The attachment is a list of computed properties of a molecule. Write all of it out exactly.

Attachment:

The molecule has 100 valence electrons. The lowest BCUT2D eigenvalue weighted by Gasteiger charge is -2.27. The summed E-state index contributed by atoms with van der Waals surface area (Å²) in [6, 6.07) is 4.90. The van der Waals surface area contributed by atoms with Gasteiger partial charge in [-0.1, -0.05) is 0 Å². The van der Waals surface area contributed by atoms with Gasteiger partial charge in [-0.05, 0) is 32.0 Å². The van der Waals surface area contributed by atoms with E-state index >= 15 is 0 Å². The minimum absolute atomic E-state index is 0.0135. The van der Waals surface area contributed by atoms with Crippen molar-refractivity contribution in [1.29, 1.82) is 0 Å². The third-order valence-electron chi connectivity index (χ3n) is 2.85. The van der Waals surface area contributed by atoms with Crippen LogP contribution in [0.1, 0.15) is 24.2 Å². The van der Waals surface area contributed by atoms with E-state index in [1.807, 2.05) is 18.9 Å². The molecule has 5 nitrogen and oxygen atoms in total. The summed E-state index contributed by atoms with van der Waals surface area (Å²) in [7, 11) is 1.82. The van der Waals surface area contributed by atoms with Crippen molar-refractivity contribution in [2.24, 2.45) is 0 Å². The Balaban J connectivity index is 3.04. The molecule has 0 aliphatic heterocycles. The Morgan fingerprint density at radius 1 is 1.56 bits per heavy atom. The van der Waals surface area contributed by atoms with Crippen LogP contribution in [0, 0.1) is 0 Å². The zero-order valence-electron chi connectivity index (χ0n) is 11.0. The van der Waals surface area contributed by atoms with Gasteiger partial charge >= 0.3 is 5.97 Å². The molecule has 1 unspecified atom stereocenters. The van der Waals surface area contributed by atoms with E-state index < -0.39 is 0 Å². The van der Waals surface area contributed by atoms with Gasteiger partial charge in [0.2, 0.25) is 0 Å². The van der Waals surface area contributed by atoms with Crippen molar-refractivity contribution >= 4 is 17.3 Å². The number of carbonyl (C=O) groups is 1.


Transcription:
The molecule has 100 valence electrons. The lowest BCUT2D eigenvalue weighted by Gasteiger charge is -2.27. The summed E-state index contributed by atoms with van der Waals surface area (Å²) in [6, 6.07) is 4.90. The van der Waals surface area contributed by atoms with Gasteiger partial charge in [-0.1, -0.05) is 0 Å². The van der Waals surface area contributed by atoms with Gasteiger partial charge in [-0.05, 0) is 32.0 Å². The van der Waals surface area contributed by atoms with E-state index >= 15 is 0 Å². The minimum absolute atomic E-state index is 0.0135. The van der Waals surface area contributed by atoms with Crippen molar-refractivity contribution in [1.29, 1.82) is 0 Å². The third-order valence-electron chi connectivity index (χ3n) is 2.85. The van der Waals surface area contributed by atoms with Crippen LogP contribution in [0.1, 0.15) is 24.2 Å². The van der Waals surface area contributed by atoms with E-state index in [1.807, 2.05) is 18.9 Å². The molecule has 5 nitrogen and oxygen atoms in total. The summed E-state index contributed by atoms with van der Waals surface area (Å²) in [7, 11) is 1.82. The van der Waals surface area contributed by atoms with Crippen molar-refractivity contribution in [2.24, 2.45) is 0 Å². The Balaban J connectivity index is 3.04. The molecule has 0 aliphatic heterocycles. The Morgan fingerprint density at radius 1 is 1.56 bits per heavy atom. The van der Waals surface area contributed by atoms with Crippen LogP contribution in [0, 0.1) is 0 Å². The zero-order valence-electron chi connectivity index (χ0n) is 11.0. The van der Waals surface area contributed by atoms with Gasteiger partial charge >= 0.3 is 5.97 Å². The molecule has 1 unspecified atom stereocenters. The van der Waals surface area contributed by atoms with E-state index < -0.39 is 0 Å². The van der Waals surface area contributed by atoms with Gasteiger partial charge in [0.2, 0.25) is 0 Å². The van der Waals surface area contributed by atoms with Crippen molar-refractivity contribution >= 4 is 17.3 Å². The number of carbonyl (C=O) groups is 1.